# Find all units in the ring $R$ as defined.

$$R = \mathbb{Z}\left[\sqrt{-7}\right] \le \mathbb{C}$$

In other words, $$R$$ is the set of all integers and integers multiplied by the square root of $$-7$$. I believe this might be called $$\mathbb{Z}$$ adjoin root $$-7$$ but I am not completely sure.

I am asked to find all units in $$R$$. In $$\mathbb{Z}$$, the only units are $$1$$ and $$-1$$ which are obviously units of $$R$$ as well. I know $$\mathbb{Z}[i]$$ has units $$1, -1, i$$, and $$-i$$ but the latter two are not in $$R$$.

Are there any non-trivial units in this ring? All I can find is $$1$$ and $$-1$$, but that seems too simple.

• The set $\mathbb Z[\sqrt{-7}]$ is the set of all complex numbers of the form $a+b\sqrt{-7}$, with $a,b\in \mathbb Z$. – lhf Apr 2 '15 at 1:24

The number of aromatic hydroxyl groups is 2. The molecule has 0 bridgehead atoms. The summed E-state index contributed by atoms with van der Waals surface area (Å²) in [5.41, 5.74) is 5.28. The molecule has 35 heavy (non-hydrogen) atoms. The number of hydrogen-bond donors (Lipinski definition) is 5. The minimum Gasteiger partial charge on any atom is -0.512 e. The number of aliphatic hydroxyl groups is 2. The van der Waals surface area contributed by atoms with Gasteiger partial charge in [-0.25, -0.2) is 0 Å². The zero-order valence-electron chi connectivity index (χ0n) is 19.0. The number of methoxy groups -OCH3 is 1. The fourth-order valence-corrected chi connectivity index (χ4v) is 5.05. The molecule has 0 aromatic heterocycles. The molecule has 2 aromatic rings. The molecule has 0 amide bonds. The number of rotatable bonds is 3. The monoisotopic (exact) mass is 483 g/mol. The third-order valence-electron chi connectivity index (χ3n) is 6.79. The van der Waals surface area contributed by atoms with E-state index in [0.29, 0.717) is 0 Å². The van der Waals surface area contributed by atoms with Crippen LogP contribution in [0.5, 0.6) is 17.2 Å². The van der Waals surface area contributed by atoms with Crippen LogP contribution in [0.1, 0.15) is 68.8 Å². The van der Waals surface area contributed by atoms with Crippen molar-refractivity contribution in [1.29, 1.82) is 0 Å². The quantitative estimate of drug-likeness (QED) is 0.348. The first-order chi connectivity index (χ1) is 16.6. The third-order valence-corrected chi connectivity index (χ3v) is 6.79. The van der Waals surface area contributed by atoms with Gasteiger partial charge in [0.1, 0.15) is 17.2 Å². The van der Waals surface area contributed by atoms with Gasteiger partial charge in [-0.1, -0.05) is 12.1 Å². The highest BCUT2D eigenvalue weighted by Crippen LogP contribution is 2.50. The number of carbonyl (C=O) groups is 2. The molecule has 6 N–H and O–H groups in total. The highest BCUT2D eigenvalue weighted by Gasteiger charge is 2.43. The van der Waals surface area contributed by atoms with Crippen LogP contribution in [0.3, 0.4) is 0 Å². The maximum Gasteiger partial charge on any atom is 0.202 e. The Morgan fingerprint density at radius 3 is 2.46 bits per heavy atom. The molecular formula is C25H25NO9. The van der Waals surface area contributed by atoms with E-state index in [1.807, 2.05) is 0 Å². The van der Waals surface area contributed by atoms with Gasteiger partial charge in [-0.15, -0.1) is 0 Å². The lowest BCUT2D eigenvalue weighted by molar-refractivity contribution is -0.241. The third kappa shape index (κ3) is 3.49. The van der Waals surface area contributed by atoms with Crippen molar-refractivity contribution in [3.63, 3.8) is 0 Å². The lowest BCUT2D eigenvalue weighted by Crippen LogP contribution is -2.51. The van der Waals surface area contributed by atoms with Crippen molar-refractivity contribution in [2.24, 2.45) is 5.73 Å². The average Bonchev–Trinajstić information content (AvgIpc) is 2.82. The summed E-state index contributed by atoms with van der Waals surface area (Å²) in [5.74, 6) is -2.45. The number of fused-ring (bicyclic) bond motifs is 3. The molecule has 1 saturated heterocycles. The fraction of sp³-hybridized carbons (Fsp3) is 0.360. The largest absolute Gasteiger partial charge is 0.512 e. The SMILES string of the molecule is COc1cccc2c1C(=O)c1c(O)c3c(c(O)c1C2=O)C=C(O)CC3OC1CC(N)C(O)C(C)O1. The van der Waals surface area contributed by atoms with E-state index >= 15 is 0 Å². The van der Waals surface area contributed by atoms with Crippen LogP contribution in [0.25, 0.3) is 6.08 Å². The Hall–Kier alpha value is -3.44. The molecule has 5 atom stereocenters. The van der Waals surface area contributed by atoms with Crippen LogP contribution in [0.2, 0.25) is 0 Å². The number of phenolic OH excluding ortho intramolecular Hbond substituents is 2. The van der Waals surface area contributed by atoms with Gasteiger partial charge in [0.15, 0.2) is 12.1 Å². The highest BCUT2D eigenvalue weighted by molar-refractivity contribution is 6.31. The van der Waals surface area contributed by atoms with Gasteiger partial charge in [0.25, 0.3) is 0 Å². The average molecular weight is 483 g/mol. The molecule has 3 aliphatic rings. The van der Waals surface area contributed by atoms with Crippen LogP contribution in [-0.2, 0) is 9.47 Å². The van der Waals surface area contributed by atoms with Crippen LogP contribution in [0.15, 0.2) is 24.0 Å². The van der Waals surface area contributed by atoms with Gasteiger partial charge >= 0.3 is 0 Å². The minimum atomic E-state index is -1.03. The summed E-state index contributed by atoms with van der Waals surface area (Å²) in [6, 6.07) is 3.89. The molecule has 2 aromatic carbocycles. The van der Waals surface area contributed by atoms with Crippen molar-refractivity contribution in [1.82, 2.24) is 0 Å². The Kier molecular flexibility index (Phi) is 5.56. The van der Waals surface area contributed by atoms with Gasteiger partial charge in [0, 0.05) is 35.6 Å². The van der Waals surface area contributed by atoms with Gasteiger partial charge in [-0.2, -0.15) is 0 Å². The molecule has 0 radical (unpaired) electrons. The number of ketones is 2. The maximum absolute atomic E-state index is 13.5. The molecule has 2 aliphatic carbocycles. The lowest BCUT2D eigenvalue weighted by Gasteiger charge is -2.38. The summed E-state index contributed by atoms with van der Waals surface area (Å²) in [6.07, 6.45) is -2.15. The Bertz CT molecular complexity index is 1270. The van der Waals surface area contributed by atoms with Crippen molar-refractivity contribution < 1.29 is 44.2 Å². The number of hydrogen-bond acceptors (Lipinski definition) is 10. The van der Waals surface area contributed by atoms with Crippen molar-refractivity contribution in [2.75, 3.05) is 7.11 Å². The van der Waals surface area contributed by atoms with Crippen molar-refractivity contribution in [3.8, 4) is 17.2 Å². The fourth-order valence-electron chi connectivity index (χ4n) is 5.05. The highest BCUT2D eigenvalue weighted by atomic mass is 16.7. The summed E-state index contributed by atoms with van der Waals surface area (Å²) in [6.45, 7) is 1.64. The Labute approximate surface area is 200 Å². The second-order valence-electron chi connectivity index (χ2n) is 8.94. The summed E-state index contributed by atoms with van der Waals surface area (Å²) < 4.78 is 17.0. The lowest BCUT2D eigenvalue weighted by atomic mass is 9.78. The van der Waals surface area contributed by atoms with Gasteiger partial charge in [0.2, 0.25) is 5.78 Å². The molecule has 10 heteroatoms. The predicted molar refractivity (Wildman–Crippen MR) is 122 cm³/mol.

Hint:

• Consider $N(a+b\sqrt{-7}) = a^2+7b^2$, which coincides with the norm or absolute value of the complex number $a+b\sqrt{-7}$.

• Conclude that $N$ is multiplicative.

• Prove that $N(\alpha)=\pm1$ iff $\alpha$ is a unit in $\mathbb Z[\sqrt{-7}]$.

• Conclude that you need to solve $a^2+7b^2=\pm 1$ with $a,b\in \mathbb Z$.

• Solve it.

• Thank you, but that suggests to me that my trivial answer was right after all. If I have an element of R written as a + b*sqrt(-7), then its norm is a^2 + 7b^2, which is clearly an integer as a and b are both integers. So say I have two elements of R, x and y, and they are both units. Then abs(xy) = abs(x)*abs(y) = 1. So I need two integers abs(x) and abs(y) such that their product is 1. The only solutions are abs(x) = abs(y) = 1. And if b cannot 0 this would force the norm to be greater than 1, b must be zero. Thank you for reminding me of the technique of using norms to find units. – ocyeung Apr 2 '15 at 1:44
• Yes, imaginary quadratic rings have only trivial units, except for two cases ($-1$ and $-3$ instead of $-7$). – lhf Apr 2 '15 at 2:36